- Belief that meditation is important for human spirituality
- Repetition of words or phrases
- Overall health benefits
Distinct to Christian Meditation
- Discovery of God
- Connecting with God
- Belief that there is only one God, who is a personal being
- Non-specific bodily posture
- Relationship with God
Just so ya know:
For our struggle is not against flesh and blood, but against the rulers, against the authorities, against the powers of this dark world and against the spiritual forces of evil in the heavenly realms. Therefore put on the full armor of God, so that when the day of evil comes, you may be able to stand your ground….
Just throwing it out there . Your are fee for follow you own path.
From where these copied, may I ask?
Thank you for this!Many are familiar with Eastern meditation in the Western world today due to the incline of the New Age movement and the introduction of Eastern meditation through Western psychologists. Along with this knowledge, many would agree that Eastern meditation has been around for thousands of years...justdisciple.com
Interesting!A new and interesting alternative to mindfulness meditation that might provide better outcomes for people in, real-time and very stressful situations.
A Class of Meditative Practices That Produces Different Effects From Mindfulness-Related Meditation - Neuroscience NewsStudy identifies a different class of meditative practices that seek to employ and regulate the state of stress an individual experiences, rather than reduce it, to achieve a more heightened state of focus and attention.neurosciencenews.com
I wonder if what you did all those years ago was ‘mokuso’?I remember practicing a seated form of meditation when I studied Isshin Ryu 30 years ago; we never did it for more than 10 minutes at a time, it was done to mentally prepare for training. As a 9 or 10 year old, I understood they idea but the practice and scope of it was beyound me at the time. I haven't done much meditating since, especially seated; too much time in front of screens as it is, I have 20 in front of me at work, not including my phone. Getting out and moving, especially through the woods while hiking seems to give me that sense of clear mindedness, although arguably it could also be a form of runner's high. Some people move so much during their day to day that 30 minutes of sitting meditation might be their chance at recharging. You find what works for you, just try a bit of everything.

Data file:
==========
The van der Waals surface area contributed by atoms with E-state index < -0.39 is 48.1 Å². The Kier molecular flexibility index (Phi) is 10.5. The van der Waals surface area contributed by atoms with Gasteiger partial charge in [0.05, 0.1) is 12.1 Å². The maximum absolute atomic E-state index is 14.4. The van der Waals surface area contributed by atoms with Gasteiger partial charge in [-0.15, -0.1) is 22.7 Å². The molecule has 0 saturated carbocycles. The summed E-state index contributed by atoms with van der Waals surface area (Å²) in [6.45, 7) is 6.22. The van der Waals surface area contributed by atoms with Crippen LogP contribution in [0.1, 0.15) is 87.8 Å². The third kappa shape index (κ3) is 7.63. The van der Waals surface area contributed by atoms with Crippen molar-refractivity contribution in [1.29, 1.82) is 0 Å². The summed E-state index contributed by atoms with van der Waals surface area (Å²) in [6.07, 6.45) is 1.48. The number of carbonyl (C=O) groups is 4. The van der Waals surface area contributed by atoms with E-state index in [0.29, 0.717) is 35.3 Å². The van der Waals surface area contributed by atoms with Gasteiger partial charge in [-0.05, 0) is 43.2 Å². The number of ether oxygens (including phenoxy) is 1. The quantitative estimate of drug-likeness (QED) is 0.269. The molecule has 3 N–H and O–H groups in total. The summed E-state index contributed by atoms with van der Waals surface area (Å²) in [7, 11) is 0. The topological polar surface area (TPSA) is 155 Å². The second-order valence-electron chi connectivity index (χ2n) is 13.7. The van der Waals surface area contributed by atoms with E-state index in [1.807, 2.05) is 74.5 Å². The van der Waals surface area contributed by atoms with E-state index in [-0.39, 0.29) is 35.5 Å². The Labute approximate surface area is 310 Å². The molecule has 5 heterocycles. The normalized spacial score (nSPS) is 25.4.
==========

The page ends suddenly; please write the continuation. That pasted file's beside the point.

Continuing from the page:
I knew him, he was arrogant, narcissistic and racist. It was his arrogance that caused his accident in which he lost his legs. He had prosthetic legs, he was a fearless fighter pilot but treated his ground crew and others appallingly, was cruel to his batman as well as causing huge trouble for his fellow inmates at Colditz because the Germans took his antics out on them. He is feted as a hero because the War Department needed him and others to bolster morale during the war. He was disliked by most in the RAF for a lot time afterwards. I have to mention this, sorry, but he needs to be remembered as what he was.100 years?
I've got a great WWII British squadron commander to tell you about, Douglas Bader....no legs, became a fighter ace anyway. Spent every year of his life seated without choice, still shot down, got back up and became a hero for disabled kids.
Learned this on Facebook of all places. Every now and then...